Seeking ways to mix work, spirituality

Networking: A Howard-based group encourages business people to incorporate principles from the Bible in the workplace.

January 23, 2004|By Anthony A. Mullen | Anthony A. Mullen,SPECIAL TO THE SUN

It was a typical business breakfast networking meeting, like any of the dozen or so that are held in Howard County on a weekly or monthly basis. Business leaders and owners met to discuss issues they face and to exchange ideas.

They also seek prayer requests. It may be this feature that makes Praise Partners International different from other business networking groups.

The group, which meets monthly at Bob Evans in the Columbia restaurant park, is composed of business people who are striving to incorporate Bible-based principles into their daily business practices.

Group founder and president Ajom "A.J." Ali started the group nearly three years ago.

"My religious beliefs were a big part of my family life, my church life and my social life," he said. "But for some reason, they were missing from my business life."

Ali runs Eclipse Sports and Entertainment LLC in Columbia, which develops, manages and runs golf outings for businesses and charities.

Ali felt that not including his Christian beliefs in his business life left him with a void. "I, like most people in business, spend a great part of my waking hours at work," he said.

"I wanted my religious belief to be something I practiced every day and did not just reserve for Sundays."

The group is designed to provide support, feedback and business-building sales leads for members. It is open to everyone, is nondenominational and intentionally meets in a commercial location to support the principle of not being affiliated with a specific church.

Monthly meetings feature a speaker who highlights issues of concern to the group and relates those issues to passages in the Bible.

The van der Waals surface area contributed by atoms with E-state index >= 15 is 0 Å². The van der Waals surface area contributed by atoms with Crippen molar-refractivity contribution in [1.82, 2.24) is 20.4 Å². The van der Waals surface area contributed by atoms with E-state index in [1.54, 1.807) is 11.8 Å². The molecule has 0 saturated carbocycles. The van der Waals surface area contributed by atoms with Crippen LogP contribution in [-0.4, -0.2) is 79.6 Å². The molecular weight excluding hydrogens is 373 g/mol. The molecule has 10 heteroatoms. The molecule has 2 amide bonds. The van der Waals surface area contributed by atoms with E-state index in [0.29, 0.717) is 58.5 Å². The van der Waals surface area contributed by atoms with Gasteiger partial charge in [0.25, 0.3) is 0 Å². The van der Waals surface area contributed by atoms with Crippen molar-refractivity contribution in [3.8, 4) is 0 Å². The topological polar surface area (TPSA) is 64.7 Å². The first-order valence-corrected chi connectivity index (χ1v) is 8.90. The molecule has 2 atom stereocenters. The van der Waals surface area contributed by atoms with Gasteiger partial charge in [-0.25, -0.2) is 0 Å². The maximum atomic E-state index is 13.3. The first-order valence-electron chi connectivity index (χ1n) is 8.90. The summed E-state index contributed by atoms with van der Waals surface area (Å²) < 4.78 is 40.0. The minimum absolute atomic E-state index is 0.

On a recent Tuesday morning, the featured topic focused on the need to combine discipline with character to function in a Bible-based manner in the business world.

The speaker, Kevin Daye, is a principal with Action Delivery Logistics Services, a delivery and logistics company in Landover.

In his talk, Daye explained that "character is defined as wherever I am, and whatever I do, no matter what, it is pleasing to God.

"We as Christians need to take integrity and discipline into the workplace," he said.

"This discipline requires that we strive to always tell the truth and that we draw strength and guidance from the Bible." He drew on passages from Genesis and Psalms as support.

After the talk, members exchanged information about their companies and discussed issues that were troubling them. They shared successes they had had using Bible-based principles at work and requested prayers for new opportunities they were facing or issues they were working to resolve.

Linda Penkala, owner of Corporate Pit Stop LLC, which offers seated massage therapy in the workplace, asked for prayers of guidance regarding a new business project that she is pursuing in the Washington area.

In addition to the monthly meetings, the group has a Web site,; holds an annual golf outing; and helps with community projects.

The group has a chapter that meets monthly in Bel Air, and Ali indicated that interest has been expressed in opening chapters in places as far away as Los Angeles.

"With all the news about Enron, WorldCom and others, we have seen a renewed interest in other ways of doing business," he said.

Members have supported a team for the American Cancer Society's Relay For Life, and they are planning their first business conference in October.

"We will be holding a two-day event with a golf outing, featured speakers, workshops and exhibition booths for local businesses," Ali said. "The event will be at the Marriott in Baltimore's Inner Harbor, and we hope to make it an annual event."

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